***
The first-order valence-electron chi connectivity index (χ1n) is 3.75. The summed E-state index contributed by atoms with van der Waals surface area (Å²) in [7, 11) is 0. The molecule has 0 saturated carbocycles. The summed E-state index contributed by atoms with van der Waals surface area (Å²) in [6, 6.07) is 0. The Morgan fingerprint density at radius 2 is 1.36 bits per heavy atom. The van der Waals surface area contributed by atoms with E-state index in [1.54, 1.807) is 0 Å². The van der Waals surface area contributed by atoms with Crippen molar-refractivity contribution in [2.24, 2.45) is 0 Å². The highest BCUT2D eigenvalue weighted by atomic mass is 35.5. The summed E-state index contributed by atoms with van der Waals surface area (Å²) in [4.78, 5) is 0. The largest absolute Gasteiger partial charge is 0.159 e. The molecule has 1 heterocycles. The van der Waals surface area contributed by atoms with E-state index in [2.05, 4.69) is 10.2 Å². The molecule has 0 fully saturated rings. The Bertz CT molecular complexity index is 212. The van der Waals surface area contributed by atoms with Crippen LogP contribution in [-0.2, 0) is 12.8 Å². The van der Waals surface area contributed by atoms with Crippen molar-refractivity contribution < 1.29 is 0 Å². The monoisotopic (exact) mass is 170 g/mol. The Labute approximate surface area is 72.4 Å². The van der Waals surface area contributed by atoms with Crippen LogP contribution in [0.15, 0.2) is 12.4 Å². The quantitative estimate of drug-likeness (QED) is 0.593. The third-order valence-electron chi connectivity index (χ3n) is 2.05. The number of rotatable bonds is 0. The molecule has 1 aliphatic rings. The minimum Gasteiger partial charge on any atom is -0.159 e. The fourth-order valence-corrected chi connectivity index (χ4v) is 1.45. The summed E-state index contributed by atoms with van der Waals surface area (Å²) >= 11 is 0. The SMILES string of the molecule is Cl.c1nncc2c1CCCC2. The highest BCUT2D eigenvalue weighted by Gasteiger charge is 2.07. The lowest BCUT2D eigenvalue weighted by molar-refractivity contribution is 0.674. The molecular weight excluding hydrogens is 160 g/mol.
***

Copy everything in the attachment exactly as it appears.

The first-order valence-electron chi connectivity index (χ1n) is 3.75. The summed E-state index contributed by atoms with van der Waals surface area (Å²) in [7, 11) is 0. The molecule has 0 saturated carbocycles. The summed E-state index contributed by atoms with van der Waals surface area (Å²) in [6, 6.07) is 0. The Morgan fingerprint density at radius 2 is 1.36 bits per heavy atom. The van der Waals surface area contributed by atoms with E-state index in [1.54, 1.807) is 0 Å². The van der Waals surface area contributed by atoms with Crippen molar-refractivity contribution in [2.24, 2.45) is 0 Å². The highest BCUT2D eigenvalue weighted by atomic mass is 35.5. The summed E-state index contributed by atoms with van der Waals surface area (Å²) in [4.78, 5) is 0. The largest absolute Gasteiger partial charge is 0.159 e. The molecule has 1 heterocycles. The van der Waals surface area contributed by atoms with E-state index in [2.05, 4.69) is 10.2 Å². The molecule has 0 fully saturated rings. The Bertz CT molecular complexity index is 212. The van der Waals surface area contributed by atoms with Crippen LogP contribution in [-0.2, 0) is 12.8 Å². The van der Waals surface area contributed by atoms with Crippen molar-refractivity contribution < 1.29 is 0 Å². The monoisotopic (exact) mass is 170 g/mol. The Labute approximate surface area is 72.4 Å². The van der Waals surface area contributed by atoms with Crippen LogP contribution in [0.15, 0.2) is 12.4 Å². The quantitative estimate of drug-likeness (QED) is 0.593. The third-order valence-electron chi connectivity index (χ3n) is 2.05. The number of rotatable bonds is 0. The molecule has 1 aliphatic rings. The minimum Gasteiger partial charge on any atom is -0.159 e. The fourth-order valence-corrected chi connectivity index (χ4v) is 1.45. The summed E-state index contributed by atoms with van der Waals surface area (Å²) >= 11 is 0. The SMILES string of the molecule is Cl.c1nncc2c1CCCC2. The highest BCUT2D eigenvalue weighted by Gasteiger charge is 2.07. The lowest BCUT2D eigenvalue weighted by molar-refractivity contribution is 0.674. The molecular weight excluding hydrogens is 160 g/mol.